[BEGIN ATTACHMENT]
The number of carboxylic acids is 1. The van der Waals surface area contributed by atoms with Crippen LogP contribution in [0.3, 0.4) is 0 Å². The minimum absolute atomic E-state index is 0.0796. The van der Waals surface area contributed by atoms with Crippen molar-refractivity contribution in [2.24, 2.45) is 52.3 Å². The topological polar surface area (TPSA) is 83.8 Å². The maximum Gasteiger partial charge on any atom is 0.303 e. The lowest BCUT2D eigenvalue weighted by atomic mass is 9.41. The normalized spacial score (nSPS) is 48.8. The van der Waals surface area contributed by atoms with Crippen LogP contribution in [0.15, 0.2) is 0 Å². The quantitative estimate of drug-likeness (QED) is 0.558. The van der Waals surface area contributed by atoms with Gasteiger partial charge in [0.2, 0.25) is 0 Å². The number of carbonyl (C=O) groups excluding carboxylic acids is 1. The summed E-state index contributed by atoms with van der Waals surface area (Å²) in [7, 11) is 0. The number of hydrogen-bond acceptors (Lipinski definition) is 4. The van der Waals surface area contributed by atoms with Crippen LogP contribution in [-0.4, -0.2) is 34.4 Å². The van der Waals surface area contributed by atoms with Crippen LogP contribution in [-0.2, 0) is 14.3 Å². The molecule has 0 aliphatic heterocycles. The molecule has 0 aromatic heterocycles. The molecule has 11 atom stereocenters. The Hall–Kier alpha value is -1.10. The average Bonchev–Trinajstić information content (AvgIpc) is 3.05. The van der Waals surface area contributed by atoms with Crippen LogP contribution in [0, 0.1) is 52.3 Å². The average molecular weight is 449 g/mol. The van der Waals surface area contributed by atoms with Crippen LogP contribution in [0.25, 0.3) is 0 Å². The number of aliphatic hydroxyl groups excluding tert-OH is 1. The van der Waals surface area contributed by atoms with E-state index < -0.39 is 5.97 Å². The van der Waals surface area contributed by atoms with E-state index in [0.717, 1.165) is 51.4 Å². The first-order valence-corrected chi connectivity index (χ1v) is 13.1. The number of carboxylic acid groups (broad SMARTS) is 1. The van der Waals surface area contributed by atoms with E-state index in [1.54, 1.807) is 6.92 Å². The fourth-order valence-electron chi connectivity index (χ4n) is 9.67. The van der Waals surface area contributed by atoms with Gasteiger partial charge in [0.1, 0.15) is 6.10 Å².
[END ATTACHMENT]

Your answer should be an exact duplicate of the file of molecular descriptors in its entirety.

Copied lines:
The number of carboxylic acids is 1. The van der Waals surface area contributed by atoms with Crippen LogP contribution in [0.3, 0.4) is 0 Å². The minimum absolute atomic E-state index is 0.0796. The van der Waals surface area contributed by atoms with Crippen molar-refractivity contribution in [2.24, 2.45) is 52.3 Å². The topological polar surface area (TPSA) is 83.8 Å². The maximum Gasteiger partial charge on any atom is 0.303 e. The lowest BCUT2D eigenvalue weighted by atomic mass is 9.41. The normalized spacial score (nSPS) is 48.8. The van der Waals surface area contributed by atoms with Crippen LogP contribution in [0.15, 0.2) is 0 Å². The quantitative estimate of drug-likeness (QED) is 0.558. The van der Waals surface area contributed by atoms with Gasteiger partial charge in [0.2, 0.25) is 0 Å². The number of carbonyl (C=O) groups excluding carboxylic acids is 1. The summed E-state index contributed by atoms with van der Waals surface area (Å²) in [7, 11) is 0. The number of hydrogen-bond acceptors (Lipinski definition) is 4. The van der Waals surface area contributed by atoms with Crippen LogP contribution in [-0.4, -0.2) is 34.4 Å². The van der Waals surface area contributed by atoms with Crippen LogP contribution in [-0.2, 0) is 14.3 Å². The molecule has 0 aliphatic heterocycles. The molecule has 0 aromatic heterocycles. The molecule has 11 atom stereocenters. The Hall–Kier alpha value is -1.10. The average Bonchev–Trinajstić information content (AvgIpc) is 3.05. The van der Waals surface area contributed by atoms with Crippen LogP contribution in [0, 0.1) is 52.3 Å². The average molecular weight is 449 g/mol. The van der Waals surface area contributed by atoms with Crippen LogP contribution in [0.25, 0.3) is 0 Å². The number of aliphatic hydroxyl groups excluding tert-OH is 1. The van der Waals surface area contributed by atoms with E-state index < -0.39 is 5.97 Å². The van der Waals surface area contributed by atoms with E-state index in [0.717, 1.165) is 51.4 Å². The first-order valence-corrected chi connectivity index (χ1v) is 13.1. The number of carboxylic acid groups (broad SMARTS) is 1. The van der Waals surface area contributed by atoms with E-state index in [1.54, 1.807) is 6.92 Å². The fourth-order valence-electron chi connectivity index (χ4n) is 9.67. The van der Waals surface area contributed by atoms with Gasteiger partial charge in [0.1, 0.15) is 6.10 Å².